Cultural forms and literacy as resources for political mobilisation: A.M. Malivha and the Zoutpansberg Balemi Association 1939-1944

One of the enduring questions of South African political life is why certain organizations at particular points attract popular support. In examining this issue, relatively few analysts have paid detailed attention to cultural aspects. They have tended to focus on such themes as the processes of forced removal, land dispossession and community destruction in explaining popular responses to political mobilization. This essay looks at how ideas about these processes are communicated by organizations and their leaders. It examines issues like the language and style of mobilization, and the methods as well as the media of communication used. It considers these issues by looking at the case of the Zoutpansberg Balemi Association (ZBA), an organization which emerged in the 1930s and continued in the 1940s. The ZBA relied on cultural forms of communication such as public meetings, traditional beer workparties, compulsory meetings called at a chief’s residence, oral messengers, and the newspaper ‘Inkululeko’, the mouthpiece of the Communist Party of South Africa. The central concern of the essay is to examine ways in which these media helped mobilize support for the ZBA. The essay opens with a brief history of the ZBA and its leader, A.M. Malivha, who played a key role in its evolution. It goes on to consider the existing forms of communication into which the ZBA tapped, and, finally, analyses the style and content of ‘Inkululeko’. Ref.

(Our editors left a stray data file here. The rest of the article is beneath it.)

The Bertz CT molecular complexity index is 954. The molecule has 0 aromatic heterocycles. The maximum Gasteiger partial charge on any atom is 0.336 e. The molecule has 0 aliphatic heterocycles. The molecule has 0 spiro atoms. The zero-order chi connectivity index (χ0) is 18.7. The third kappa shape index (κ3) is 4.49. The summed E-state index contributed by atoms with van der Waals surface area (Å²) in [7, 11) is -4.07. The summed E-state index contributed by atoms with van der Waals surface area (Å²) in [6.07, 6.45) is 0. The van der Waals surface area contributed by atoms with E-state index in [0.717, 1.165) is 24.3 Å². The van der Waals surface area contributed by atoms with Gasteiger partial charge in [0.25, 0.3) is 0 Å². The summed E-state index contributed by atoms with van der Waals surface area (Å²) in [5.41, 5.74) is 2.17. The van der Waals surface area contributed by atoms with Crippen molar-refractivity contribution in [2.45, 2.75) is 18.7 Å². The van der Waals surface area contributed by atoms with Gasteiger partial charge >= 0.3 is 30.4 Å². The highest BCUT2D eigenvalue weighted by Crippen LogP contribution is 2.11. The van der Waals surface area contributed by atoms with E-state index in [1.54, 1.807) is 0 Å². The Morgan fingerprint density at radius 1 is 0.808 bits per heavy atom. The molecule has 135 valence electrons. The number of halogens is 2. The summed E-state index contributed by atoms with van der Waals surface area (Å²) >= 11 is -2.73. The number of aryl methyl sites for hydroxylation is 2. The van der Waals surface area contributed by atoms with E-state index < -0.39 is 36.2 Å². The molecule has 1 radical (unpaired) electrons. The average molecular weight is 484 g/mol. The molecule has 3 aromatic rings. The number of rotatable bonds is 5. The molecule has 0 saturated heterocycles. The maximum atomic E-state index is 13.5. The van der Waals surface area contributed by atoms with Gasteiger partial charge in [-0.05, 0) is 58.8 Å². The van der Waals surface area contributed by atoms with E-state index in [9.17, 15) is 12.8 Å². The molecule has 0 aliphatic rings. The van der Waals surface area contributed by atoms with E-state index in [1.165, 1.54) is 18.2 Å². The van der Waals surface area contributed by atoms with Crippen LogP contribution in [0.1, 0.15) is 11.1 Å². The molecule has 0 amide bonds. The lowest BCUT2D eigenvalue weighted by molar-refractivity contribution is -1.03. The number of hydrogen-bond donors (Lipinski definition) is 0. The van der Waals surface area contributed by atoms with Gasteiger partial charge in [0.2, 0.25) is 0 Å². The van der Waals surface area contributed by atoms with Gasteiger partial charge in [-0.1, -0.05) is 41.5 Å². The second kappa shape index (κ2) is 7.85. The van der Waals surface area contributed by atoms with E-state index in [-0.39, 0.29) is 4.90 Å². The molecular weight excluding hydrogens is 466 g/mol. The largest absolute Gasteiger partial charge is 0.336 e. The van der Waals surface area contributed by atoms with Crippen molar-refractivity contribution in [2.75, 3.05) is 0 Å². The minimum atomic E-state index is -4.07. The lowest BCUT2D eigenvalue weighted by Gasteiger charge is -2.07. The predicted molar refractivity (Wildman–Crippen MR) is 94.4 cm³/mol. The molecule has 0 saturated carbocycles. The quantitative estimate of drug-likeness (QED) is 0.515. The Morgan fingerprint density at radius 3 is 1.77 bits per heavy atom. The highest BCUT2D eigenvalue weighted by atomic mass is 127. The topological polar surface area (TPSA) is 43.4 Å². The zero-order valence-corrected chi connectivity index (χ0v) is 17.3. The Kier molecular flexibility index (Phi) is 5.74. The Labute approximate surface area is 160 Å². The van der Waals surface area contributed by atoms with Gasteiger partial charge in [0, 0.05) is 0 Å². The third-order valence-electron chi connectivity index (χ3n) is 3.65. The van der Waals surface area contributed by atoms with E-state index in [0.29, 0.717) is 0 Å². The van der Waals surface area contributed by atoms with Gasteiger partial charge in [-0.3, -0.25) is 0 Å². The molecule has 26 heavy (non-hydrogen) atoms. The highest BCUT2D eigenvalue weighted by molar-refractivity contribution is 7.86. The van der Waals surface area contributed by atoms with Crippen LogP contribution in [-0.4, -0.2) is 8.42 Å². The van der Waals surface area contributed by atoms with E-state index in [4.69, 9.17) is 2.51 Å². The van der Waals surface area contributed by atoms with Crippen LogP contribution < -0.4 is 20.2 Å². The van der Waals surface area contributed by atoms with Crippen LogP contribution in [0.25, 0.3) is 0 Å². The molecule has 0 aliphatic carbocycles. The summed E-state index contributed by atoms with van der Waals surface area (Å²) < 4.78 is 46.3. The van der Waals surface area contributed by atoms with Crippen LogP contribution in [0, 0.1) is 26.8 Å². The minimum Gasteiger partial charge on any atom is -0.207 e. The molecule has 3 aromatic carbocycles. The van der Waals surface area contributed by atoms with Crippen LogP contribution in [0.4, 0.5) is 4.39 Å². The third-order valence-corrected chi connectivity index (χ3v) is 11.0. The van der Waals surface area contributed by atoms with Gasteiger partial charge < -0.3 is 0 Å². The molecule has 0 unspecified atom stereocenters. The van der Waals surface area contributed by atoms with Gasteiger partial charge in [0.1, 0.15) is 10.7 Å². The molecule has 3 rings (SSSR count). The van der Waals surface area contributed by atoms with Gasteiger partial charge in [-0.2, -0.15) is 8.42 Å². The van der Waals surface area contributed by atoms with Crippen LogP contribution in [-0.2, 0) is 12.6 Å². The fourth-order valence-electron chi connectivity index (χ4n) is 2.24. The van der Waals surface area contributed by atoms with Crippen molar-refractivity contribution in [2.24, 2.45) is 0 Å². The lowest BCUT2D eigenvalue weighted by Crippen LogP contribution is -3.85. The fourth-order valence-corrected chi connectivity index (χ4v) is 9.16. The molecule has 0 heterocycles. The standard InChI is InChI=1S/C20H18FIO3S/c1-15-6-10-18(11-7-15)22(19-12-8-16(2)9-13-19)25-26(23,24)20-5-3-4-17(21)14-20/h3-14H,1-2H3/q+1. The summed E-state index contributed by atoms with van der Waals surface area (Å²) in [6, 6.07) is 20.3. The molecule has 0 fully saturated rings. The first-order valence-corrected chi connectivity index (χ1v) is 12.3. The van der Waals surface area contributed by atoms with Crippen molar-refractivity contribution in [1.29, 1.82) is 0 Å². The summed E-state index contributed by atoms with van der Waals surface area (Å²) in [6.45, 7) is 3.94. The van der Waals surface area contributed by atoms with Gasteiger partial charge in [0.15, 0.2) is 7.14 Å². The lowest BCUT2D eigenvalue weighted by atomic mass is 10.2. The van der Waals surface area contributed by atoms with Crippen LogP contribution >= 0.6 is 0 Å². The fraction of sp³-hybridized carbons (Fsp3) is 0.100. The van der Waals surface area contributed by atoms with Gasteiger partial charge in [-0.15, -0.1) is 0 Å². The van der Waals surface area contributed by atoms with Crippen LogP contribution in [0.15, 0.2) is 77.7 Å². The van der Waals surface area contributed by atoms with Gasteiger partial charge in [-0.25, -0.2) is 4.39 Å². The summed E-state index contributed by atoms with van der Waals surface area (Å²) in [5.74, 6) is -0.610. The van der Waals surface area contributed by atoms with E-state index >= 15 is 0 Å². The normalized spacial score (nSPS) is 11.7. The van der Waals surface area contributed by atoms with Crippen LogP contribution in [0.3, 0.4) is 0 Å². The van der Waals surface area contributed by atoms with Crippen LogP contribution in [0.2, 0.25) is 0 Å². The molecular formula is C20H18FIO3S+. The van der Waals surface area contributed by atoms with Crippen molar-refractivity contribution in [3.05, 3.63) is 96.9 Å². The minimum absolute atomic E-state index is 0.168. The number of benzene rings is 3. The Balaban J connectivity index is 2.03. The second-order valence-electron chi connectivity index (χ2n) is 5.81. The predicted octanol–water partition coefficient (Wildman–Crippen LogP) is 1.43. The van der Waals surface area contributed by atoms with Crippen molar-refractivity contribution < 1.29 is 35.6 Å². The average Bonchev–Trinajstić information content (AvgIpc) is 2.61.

Title: Cultural forms and literacy as resources for political mobilisation: A.M. Malivha and the Zoutpansberg Balemi Association 1939-1944
Author: Nemutanzhela, Thiathu J.
Year: 1993
Periodical: African Studies
Volume: 52
Issue: 1
Pages: 89-102
Language: English
Geographic term: South Africa
External link: https://doi.org/10.1080/00020189308707769
Abstract: One of the enduring questions of South African political life is why certain organizations at particular points attract popular support. In examining this issue, relatively few analysts have paid detailed attention to cultural aspects. They have tended to focus on such themes as the processes of forced removal, land dispossession and community destruction in explaining popular responses to political mobilization. This essay looks at how ideas about these processes are communicated by organizations and their leaders. It examines issues like the language and style of mobilization, and the methods as well as the media of communication used. It considers these issues by looking at the case of the Zoutpansberg Balemi Association (ZBA), an organization which emerged in the 1930s and continued in the 1940s. The ZBA relied on cultural forms of communication such as public meetings, traditional beer workparties, compulsory meetings called at a chief’s residence, oral messengers, and the newspaper ‘Inkululeko’, the mouthpiece of the Communist Party of South Africa. The central concern of the essay is to examine ways in which these media helped mobilize support for the ZBA. The essay opens with a brief history of the ZBA and its leader, A.M. Malivha, who played a key role in its evolution. It goes on to consider the existing forms of communication into which the ZBA tapped, and, finally, analyses the style and content of ‘Inkululeko’. Ref.